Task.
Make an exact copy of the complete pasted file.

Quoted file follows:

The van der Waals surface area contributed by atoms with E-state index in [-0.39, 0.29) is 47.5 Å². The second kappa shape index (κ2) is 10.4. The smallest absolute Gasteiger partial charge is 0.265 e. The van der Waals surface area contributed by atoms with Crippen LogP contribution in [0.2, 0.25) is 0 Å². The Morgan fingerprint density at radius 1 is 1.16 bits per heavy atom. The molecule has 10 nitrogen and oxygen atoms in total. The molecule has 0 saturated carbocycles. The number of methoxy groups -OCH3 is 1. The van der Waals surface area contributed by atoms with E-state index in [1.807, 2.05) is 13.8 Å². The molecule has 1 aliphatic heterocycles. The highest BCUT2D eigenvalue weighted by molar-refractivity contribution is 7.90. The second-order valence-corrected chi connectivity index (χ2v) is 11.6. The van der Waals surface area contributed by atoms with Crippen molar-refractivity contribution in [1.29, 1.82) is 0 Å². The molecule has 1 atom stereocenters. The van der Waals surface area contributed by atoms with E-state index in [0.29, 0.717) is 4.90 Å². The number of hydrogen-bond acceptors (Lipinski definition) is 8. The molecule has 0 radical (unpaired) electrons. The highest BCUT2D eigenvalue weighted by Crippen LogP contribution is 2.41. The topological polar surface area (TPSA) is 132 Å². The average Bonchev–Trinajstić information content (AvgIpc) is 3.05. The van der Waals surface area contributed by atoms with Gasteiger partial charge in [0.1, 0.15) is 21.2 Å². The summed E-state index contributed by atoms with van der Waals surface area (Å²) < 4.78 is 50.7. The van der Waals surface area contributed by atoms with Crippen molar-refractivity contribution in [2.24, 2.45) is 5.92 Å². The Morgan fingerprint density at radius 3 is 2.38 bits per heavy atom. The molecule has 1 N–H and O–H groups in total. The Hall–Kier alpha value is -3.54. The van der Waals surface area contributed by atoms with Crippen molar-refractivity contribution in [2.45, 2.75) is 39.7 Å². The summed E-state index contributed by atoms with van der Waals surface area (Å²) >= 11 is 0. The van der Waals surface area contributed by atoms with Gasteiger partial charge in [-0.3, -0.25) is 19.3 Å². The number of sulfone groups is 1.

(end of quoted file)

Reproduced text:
The van der Waals surface area contributed by atoms with E-state index in [-0.39, 0.29) is 47.5 Å². The second kappa shape index (κ2) is 10.4. The smallest absolute Gasteiger partial charge is 0.265 e. The van der Waals surface area contributed by atoms with Crippen LogP contribution in [0.2, 0.25) is 0 Å². The Morgan fingerprint density at radius 1 is 1.16 bits per heavy atom. The molecule has 10 nitrogen and oxygen atoms in total. The molecule has 0 saturated carbocycles. The number of methoxy groups -OCH3 is 1. The van der Waals surface area contributed by atoms with E-state index in [1.807, 2.05) is 13.8 Å². The molecule has 1 aliphatic heterocycles. The highest BCUT2D eigenvalue weighted by molar-refractivity contribution is 7.90. The second-order valence-corrected chi connectivity index (χ2v) is 11.6. The van der Waals surface area contributed by atoms with Crippen molar-refractivity contribution in [1.29, 1.82) is 0 Å². The molecule has 1 atom stereocenters. The van der Waals surface area contributed by atoms with E-state index in [0.29, 0.717) is 4.90 Å². The number of hydrogen-bond acceptors (Lipinski definition) is 8. The molecule has 0 radical (unpaired) electrons. The highest BCUT2D eigenvalue weighted by Crippen LogP contribution is 2.41. The topological polar surface area (TPSA) is 132 Å². The average Bonchev–Trinajstić information content (AvgIpc) is 3.05. The van der Waals surface area contributed by atoms with Gasteiger partial charge in [0.1, 0.15) is 21.2 Å². The summed E-state index contributed by atoms with van der Waals surface area (Å²) < 4.78 is 50.7. The van der Waals surface area contributed by atoms with Crippen molar-refractivity contribution in [2.24, 2.45) is 5.92 Å². The Morgan fingerprint density at radius 3 is 2.38 bits per heavy atom. The molecule has 1 N–H and O–H groups in total. The Hall–Kier alpha value is -3.54. The van der Waals surface area contributed by atoms with Crippen molar-refractivity contribution in [2.45, 2.75) is 39.7 Å². The summed E-state index contributed by atoms with van der Waals surface area (Å²) >= 11 is 0. The van der Waals surface area contributed by atoms with Gasteiger partial charge in [-0.3, -0.25) is 19.3 Å². The number of sulfone groups is 1.